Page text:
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Norman Mailer

On January 31, 1923, Norman Kingsley Mailer, novelist, journalist, essayist, playwright, film-maker, actor, and liberal political activist, was born at Monmouth Memorial Hospital in Long Branch. His grandfather, Chaim Yehudah Schneider, was known as the town’s “unofficial rabbi.” Mailer’s family had prospered in the hotel business in the area, including owning the Scarboro Hotel on Ocean Ave. and South Bath Ave., considered the last of the grand Long Branch seaside hotels. They expanded their portfolio with the purchase of three large beach houses on Ocean Avenue, which they named “Kingsley Court” in honor of Norman. When Norman was five, the family moved to Brooklyn. Norman would return to Long Branch to spend his summers with family still in the area, and did his first writing at the Scarboro. Mailer was considered “one of the most controversial figures” of his era, and also, “one of the most influential.” He became a best-selling author at age 23, twice won the Pulitzer Prize, ran for mayor of New York City, and co-founded The Village Voice. Along with Truman Capote, Joan Didion, Hunter S. Thompson, and Tom Wolfe, Mailer is considered an innovator of creative nonfiction, a genre sometimes called New Journalism, which uses the style and devices of literary fiction in fact-based journalism. Mailer died on November 10, 2007. In 2018, a memorial marker to Mailer, his family, and the Scarboro Hotel was erected on the beach at Long Branch.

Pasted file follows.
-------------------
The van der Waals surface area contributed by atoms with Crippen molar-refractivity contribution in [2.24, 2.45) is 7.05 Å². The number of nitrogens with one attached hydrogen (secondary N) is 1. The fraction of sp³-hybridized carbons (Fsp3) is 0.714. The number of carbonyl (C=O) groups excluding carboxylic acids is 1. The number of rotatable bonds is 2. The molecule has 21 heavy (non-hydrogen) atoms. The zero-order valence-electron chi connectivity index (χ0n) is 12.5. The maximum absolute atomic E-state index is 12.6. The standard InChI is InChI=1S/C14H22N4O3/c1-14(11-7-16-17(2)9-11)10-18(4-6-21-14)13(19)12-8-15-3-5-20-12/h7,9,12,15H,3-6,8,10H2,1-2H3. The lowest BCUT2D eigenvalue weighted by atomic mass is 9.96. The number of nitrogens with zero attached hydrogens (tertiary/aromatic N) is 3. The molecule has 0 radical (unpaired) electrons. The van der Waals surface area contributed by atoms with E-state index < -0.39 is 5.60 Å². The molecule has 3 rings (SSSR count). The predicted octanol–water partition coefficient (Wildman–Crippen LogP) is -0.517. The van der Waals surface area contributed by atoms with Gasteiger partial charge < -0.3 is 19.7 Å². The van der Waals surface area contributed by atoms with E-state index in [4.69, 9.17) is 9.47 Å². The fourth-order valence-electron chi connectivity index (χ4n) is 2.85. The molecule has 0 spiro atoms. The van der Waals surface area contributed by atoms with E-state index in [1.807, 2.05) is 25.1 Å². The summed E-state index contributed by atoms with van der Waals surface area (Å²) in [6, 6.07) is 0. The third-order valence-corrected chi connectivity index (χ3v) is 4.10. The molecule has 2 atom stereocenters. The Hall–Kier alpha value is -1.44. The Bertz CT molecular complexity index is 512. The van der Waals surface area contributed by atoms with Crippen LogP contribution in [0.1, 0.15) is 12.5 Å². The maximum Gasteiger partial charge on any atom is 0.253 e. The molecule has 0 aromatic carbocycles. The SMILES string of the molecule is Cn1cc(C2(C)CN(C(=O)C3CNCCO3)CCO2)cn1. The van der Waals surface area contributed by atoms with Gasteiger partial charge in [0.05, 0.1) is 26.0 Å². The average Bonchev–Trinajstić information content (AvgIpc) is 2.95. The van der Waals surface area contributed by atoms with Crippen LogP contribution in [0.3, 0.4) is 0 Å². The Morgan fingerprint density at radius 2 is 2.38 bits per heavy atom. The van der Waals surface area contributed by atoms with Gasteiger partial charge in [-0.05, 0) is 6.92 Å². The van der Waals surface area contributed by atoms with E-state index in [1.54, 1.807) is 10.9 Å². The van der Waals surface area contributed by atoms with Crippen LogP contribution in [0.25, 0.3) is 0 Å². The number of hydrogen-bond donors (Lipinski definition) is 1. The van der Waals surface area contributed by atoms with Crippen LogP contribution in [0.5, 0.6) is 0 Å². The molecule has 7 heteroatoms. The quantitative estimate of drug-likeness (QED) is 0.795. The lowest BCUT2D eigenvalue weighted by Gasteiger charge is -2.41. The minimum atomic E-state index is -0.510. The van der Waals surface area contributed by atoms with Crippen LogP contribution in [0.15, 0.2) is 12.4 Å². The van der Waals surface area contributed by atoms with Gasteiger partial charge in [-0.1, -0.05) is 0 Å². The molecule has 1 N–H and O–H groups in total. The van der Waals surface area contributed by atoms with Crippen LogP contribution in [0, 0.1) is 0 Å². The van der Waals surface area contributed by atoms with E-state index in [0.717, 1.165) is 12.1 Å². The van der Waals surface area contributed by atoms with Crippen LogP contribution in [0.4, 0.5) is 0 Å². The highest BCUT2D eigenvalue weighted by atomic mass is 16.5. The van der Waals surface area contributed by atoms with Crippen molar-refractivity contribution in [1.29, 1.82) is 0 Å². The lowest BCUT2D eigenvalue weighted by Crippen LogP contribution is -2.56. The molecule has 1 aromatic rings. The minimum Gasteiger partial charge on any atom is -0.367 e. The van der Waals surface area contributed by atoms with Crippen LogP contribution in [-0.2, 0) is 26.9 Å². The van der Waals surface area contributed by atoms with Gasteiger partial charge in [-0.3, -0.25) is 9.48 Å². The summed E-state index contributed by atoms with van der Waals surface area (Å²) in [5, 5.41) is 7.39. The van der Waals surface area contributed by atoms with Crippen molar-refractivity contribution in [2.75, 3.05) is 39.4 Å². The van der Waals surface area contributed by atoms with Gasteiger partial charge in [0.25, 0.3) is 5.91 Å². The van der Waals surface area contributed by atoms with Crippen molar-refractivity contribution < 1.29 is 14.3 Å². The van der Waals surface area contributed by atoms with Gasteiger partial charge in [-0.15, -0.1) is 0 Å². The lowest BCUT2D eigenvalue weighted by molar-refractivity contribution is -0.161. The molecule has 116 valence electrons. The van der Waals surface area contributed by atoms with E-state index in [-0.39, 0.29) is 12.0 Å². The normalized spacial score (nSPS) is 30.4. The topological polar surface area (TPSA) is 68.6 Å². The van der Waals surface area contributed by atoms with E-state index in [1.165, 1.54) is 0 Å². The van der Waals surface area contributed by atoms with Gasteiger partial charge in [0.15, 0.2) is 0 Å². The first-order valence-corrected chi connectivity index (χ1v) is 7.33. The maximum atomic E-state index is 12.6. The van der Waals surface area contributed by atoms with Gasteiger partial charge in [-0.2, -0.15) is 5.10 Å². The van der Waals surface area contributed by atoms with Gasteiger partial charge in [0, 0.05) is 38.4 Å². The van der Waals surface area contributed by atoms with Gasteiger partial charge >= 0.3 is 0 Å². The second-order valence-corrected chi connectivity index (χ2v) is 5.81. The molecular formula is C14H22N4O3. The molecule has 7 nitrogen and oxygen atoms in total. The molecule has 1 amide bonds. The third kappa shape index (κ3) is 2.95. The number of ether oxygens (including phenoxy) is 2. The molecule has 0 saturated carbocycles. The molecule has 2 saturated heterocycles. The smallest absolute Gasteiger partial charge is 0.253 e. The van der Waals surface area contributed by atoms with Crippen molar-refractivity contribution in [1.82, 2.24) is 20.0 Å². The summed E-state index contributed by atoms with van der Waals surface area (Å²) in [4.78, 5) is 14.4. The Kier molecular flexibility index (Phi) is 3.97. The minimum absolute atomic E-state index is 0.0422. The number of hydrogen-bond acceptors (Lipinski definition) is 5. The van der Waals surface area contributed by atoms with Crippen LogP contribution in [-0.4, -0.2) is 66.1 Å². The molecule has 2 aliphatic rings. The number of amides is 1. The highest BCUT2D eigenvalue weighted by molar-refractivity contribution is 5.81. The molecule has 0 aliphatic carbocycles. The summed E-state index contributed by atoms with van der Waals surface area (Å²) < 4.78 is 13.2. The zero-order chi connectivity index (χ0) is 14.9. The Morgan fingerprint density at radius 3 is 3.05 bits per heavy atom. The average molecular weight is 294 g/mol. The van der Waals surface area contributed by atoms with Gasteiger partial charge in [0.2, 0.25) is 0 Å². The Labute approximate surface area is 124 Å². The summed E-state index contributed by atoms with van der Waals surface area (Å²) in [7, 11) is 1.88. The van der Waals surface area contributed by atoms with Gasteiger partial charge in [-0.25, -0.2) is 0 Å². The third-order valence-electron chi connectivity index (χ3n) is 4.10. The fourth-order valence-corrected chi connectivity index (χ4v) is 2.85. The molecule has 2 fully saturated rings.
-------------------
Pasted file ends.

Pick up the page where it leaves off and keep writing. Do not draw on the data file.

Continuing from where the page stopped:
Lennon, J. Michael (2013). Norman Mailer: A Double Life. Simon & Schuster, New York, N.Y., P. 7-14.

Rollyson, Carl (1991). The Lives of Norman Mailer: A Biography. Paragon House, New York, N.Y., P. 1-5.

Dearborn, Mary V., (1999). Mailer: A Biography. Houghton Mifflin Company, New York, N.Y., P. 11-16.

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